Directeur de Recherche
Voici les éléments 1 - 10 sur 184
- PublicationAccès libre
- PublicationAccès librePrediction-Focused Subsurface Modeling: Investigating the Need for Accuracy in Flow-Based Inverse Modeling(2014-1-10)
;Scheidt, Céline ;Caers, Jef
- PublicationAccès libreModeling Fine-Scale Geological Heterogeneity?Examples of Sand Lenses in Tills(2013-1-10)
;Kessler, Timo Christian ;Comunian, Alessandro ; ; ;Nilsson, Bertel ;Klint, Knud ErikBjerg, Poul Løgstrup
- PublicationAccès libreConditioning facies simulations with connectivity data(2008-1-10)
- PublicationAccès libreA workflow to facilitate three-dimensional geometrical modelling of complex poly-deformed geological units(2009-1-10)
;Maxelon, Michael ; ;Courrioux, Gabriel ;Brändli, MartinMancktelow, Neil
- PublicationMétadonnées seulement
- PublicationMétadonnées seulementWater conflicts in the Kouris catchment (Cyprus) : data analysis and numerical modelling(2002)
;Boronina, Anastasia ; ;Balderer, WernerChristodoulides, Andreas
- PublicationAccès libreForecasting the number of soil samples required to reduce remediation cost uncertainty(2004-1-10)
;Demougeot-Renard, Helene ;De Fouquet, ChantalSampling scheme design is an important step in the management of polluted sites. It largely controls the accuracy of remediation cost estimates. In practice, however, sampling is seldom designed to comply with a given level of remediation cost uncertainty. In this paper, we present a new technique that allows one to estimate of the number of samples that should be taken at a given stage of investigation to reach a forecasted level of accuracy. The uncertainty is expressed both in terms of volume of polluted soil and overall cost of remediation. This technique provides a flexible tool for decision makers to define the amount of investigation worth conducting from an environmental and financial perspective. The technique is based on nonlinear geostatistics (conditional simulations) to estimate the volume of soil that requires remediation and excavation and on a function allowing estimation of the total cost of remediation (including investigations). The geostatistical estimation accounts for support effect, information effect, and sampling errors. The cost calculation includes mainly investigation, excavation, remediation, and transportation. The application of the technique on a former smelting work site (lead pollution) demonstrates how the tool can be used. In this example, the forecasted volumetric uncertainty decreases rapidly for a relatively small number of samples (20-50) and then reaches a plateau (after 100 samples). The uncertainty related to the total remediation cost decreases while the expected total cost increases. Based on these forecasts, we show how a risk-prone decision maker would probably decide to take 50 additional samples while a risk-averse decision maker would take 100 samples.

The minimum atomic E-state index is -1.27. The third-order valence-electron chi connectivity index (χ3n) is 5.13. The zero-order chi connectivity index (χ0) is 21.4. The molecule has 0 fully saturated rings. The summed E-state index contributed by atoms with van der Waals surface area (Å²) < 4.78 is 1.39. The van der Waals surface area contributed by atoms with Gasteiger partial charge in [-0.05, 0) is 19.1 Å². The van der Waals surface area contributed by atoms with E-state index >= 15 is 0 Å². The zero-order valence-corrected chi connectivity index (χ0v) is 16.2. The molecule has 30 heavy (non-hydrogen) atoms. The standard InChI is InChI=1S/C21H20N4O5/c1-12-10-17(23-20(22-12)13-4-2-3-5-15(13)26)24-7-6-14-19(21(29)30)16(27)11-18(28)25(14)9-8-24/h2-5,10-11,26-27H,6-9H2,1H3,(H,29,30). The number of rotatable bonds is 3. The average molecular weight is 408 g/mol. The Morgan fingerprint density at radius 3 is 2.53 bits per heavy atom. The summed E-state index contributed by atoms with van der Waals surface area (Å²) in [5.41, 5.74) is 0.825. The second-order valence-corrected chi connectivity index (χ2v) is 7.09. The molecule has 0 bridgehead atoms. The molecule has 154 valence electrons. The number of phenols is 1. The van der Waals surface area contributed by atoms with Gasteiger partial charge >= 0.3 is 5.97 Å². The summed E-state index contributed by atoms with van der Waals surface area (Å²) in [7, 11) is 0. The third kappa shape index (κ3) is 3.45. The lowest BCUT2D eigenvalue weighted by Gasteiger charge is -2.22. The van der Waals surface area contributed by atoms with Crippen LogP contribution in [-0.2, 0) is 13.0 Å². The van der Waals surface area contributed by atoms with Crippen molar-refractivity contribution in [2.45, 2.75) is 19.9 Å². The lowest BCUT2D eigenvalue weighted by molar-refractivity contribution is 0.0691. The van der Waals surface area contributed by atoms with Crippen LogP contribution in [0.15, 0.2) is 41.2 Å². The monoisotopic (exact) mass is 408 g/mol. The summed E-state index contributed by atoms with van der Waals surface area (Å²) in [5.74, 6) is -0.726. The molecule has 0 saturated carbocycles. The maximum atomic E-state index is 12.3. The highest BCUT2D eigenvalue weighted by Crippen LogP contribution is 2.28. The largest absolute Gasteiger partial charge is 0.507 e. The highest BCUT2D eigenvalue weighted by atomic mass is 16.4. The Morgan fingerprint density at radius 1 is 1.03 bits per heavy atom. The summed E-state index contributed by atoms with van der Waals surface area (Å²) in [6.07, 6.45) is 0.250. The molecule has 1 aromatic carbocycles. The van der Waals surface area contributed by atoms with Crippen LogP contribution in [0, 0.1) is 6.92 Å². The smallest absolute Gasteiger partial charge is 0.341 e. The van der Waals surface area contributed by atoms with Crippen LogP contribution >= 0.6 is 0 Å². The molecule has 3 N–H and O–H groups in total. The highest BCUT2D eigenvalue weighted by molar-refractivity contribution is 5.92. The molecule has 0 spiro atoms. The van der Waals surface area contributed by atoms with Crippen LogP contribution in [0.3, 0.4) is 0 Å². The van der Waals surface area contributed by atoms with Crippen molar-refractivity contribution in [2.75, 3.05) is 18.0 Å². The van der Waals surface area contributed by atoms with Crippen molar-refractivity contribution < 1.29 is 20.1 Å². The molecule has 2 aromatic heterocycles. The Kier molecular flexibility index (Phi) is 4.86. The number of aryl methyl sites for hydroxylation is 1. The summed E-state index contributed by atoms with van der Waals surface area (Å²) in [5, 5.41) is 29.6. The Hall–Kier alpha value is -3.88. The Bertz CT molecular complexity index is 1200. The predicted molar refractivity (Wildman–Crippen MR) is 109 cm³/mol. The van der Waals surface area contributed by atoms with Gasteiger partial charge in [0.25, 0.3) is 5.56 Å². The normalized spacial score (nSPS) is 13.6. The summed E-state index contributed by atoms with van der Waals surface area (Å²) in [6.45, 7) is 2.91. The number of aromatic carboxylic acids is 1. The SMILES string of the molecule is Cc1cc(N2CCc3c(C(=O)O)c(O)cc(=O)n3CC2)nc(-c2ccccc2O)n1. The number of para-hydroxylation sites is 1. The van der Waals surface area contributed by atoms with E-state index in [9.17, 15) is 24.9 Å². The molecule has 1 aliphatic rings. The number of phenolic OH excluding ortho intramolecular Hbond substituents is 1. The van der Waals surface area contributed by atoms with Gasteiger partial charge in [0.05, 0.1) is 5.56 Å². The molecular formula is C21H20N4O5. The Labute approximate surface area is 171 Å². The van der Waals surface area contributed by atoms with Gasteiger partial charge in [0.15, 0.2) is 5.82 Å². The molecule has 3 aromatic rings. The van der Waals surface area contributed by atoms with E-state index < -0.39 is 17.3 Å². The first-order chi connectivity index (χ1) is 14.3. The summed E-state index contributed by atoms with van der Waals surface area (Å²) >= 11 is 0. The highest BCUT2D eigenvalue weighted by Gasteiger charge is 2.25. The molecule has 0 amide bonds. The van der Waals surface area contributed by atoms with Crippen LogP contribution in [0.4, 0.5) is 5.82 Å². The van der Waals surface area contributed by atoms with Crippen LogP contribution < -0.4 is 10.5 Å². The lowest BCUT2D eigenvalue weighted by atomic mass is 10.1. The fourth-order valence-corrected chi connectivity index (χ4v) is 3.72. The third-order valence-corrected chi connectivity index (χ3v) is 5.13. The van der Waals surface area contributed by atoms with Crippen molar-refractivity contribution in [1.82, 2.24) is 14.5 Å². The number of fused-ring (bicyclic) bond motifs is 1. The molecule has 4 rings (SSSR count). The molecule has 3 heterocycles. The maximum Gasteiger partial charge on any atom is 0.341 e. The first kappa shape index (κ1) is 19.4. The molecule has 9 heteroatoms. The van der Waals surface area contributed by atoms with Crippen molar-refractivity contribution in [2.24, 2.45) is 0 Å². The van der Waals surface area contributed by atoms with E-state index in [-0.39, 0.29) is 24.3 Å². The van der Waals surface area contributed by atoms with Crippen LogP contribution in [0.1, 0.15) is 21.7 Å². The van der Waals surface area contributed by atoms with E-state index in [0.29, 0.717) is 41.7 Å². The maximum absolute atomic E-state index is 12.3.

- PublicationAccès libreStudy of stable isotopes in the Kouris catchment (Cyprus) for the description of the regional groundwater flow(2005-1-10)